The Importance of Being Earnest by Oscar Wilde

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History of the Text

Aesthetic Movement and Victorian Literature: Oscar Wilde’s The Importance of Being Earnest is arguably his most popular play. Audiences delighted in seeing Victorian values, customs, and morals satirized. The play’s first run began in London on February 14, 1895, a time when Queen Victoria’s reign (1837–1901) was nearing its close, a reign marked by an insistence on strict adherence to social values such as hard work, sobriety, and respectability. 

  • The Industrial Revolution was in full swing by the late 1870s, displacing country folk to cities, where they worked in dangerous conditions for low wages. Industrialists enjoyed wealth; laborers suffered in poverty. Factory owners and other businessmen formed the middle class, and they were wont to enjoy the lifestyles of the aristocracy, purchasing country houses and patronizing the arts. These societal changes contributed to the questioning of the strict codes people were expected to follow.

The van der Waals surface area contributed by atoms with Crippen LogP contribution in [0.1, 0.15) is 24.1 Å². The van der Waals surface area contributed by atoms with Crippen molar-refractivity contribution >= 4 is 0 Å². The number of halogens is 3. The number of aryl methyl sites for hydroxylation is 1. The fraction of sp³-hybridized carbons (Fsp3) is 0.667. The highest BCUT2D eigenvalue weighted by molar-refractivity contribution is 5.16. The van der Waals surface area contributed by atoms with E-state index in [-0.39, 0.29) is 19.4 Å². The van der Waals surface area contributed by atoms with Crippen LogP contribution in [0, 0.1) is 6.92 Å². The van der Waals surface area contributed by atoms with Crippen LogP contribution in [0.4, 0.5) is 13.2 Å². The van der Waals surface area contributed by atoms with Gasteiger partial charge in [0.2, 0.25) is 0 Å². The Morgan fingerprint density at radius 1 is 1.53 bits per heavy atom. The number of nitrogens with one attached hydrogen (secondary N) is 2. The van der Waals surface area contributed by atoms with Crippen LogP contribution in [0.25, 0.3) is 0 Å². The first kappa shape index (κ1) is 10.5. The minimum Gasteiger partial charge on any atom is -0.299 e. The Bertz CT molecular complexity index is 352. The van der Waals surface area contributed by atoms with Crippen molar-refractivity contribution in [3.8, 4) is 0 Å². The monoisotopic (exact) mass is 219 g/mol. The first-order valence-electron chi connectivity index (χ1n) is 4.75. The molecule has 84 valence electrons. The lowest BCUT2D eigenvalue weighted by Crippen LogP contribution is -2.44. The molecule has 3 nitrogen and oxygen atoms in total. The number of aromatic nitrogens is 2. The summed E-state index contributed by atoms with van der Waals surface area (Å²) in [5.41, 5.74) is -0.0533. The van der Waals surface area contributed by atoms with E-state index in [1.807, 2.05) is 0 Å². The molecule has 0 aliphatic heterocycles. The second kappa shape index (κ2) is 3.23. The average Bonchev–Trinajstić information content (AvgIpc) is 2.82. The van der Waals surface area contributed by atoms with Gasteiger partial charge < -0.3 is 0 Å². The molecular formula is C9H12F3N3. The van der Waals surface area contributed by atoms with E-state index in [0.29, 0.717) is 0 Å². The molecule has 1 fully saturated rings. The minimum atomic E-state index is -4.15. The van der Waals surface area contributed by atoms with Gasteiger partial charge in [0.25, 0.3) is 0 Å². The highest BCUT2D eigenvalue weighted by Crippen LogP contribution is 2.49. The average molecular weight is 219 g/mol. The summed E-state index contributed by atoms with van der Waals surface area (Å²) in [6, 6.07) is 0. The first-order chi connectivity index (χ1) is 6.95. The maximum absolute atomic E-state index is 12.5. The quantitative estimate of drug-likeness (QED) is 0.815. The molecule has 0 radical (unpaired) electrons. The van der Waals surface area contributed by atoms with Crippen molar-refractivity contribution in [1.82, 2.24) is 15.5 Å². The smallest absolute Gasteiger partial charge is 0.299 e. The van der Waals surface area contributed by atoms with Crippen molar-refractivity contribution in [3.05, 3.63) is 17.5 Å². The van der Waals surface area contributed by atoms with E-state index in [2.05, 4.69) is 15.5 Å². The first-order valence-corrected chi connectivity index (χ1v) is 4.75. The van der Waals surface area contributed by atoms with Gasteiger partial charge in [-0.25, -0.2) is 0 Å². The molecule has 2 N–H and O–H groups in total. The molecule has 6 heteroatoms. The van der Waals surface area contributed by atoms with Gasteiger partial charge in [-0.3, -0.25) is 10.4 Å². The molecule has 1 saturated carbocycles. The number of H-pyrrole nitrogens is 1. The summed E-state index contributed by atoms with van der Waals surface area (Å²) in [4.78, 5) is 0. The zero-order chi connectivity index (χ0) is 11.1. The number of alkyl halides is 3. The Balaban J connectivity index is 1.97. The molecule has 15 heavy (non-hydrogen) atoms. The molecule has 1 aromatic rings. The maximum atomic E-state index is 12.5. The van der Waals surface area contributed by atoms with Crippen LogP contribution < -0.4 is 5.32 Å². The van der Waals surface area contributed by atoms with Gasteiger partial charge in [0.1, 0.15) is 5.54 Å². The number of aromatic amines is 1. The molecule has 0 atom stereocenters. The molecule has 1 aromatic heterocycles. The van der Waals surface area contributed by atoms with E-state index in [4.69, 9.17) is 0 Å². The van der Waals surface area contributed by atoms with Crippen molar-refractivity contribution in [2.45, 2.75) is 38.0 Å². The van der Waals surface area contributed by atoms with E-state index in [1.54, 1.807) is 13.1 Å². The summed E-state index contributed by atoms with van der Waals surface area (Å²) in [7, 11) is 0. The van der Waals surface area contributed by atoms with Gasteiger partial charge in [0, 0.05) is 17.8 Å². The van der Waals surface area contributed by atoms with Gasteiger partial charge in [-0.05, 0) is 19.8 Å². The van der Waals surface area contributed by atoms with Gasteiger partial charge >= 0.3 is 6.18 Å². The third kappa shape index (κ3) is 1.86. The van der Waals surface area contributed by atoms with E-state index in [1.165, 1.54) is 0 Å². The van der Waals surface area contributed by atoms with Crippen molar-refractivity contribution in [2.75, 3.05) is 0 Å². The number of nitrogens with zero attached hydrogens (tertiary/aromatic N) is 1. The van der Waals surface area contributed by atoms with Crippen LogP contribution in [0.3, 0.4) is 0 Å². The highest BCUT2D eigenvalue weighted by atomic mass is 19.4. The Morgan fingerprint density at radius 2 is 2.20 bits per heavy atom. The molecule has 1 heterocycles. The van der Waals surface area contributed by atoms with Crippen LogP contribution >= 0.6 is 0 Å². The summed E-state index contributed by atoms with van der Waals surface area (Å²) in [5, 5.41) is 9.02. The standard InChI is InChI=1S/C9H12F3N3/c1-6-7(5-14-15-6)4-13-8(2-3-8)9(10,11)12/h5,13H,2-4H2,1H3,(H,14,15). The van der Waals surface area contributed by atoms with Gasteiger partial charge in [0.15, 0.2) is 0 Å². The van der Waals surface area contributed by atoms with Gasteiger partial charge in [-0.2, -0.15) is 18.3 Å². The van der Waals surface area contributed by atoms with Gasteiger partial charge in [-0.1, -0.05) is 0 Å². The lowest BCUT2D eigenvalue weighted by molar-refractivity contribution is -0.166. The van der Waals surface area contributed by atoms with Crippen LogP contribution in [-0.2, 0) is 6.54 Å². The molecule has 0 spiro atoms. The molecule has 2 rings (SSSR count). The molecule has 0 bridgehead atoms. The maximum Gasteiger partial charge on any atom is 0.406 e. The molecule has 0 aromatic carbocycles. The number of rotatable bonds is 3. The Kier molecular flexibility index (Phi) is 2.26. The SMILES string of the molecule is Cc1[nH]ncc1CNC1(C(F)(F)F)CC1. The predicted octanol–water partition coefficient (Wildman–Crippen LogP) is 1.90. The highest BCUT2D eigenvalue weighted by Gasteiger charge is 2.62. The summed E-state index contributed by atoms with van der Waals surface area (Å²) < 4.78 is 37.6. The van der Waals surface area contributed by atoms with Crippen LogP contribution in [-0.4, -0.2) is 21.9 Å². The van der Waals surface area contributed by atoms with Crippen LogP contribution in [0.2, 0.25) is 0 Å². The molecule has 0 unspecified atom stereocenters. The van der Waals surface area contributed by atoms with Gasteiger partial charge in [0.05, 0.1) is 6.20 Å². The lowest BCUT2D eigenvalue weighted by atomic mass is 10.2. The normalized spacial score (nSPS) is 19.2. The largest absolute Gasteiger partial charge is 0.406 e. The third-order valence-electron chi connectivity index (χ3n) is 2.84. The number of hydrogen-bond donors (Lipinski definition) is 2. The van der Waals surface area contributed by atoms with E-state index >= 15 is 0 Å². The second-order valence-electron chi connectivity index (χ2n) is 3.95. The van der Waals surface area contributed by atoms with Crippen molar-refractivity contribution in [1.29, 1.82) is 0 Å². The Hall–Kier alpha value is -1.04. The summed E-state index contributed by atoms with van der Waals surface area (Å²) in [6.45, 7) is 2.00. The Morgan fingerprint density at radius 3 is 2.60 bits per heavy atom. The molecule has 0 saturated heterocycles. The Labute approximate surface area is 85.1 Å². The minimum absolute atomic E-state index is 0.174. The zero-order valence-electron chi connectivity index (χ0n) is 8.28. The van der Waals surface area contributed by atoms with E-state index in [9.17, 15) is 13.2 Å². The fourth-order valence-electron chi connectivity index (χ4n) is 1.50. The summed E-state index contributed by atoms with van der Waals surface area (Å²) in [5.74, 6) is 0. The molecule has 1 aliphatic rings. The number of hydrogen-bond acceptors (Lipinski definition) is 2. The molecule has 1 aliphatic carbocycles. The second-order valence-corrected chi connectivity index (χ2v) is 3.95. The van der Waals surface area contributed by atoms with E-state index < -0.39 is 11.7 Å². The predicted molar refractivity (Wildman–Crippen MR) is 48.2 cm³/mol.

Aesthetic Movement and Victorian Literature: The aesthetic movement began and peaked during Queen Victoria’s reign. It was chiefly concerned with “Art for art’s sake,” and “living beautifully.” Aestheticism emphasized beauty in art and literature rather than social-political themes. The movement can be traced to the English Romantic poets, namely Keats and Shelley, the French symbolist poets, such as Baudelaire and Mallarmé, and the writings of Oxford professor and art critic Walter Pater. Aesthetes were known for producing works of art and literature that evoke the senses and transgress rigid Victorian mores. They also sought to experience life outside strict Victorian codes, experimenting with sex, drugs, rich foods, fine alcohol, and lavish dress. These beliefs, values, and experiments directly opposed Victorian society, in which art and literature were didactic, romantic love was heterosexual, drugs were for degenerates, simple food was respected, alcohol was to be taken judiciously, if at all, and dress was plain, stiff, and proper. 

  • Wilde, a...

(The entire section is 465 words.)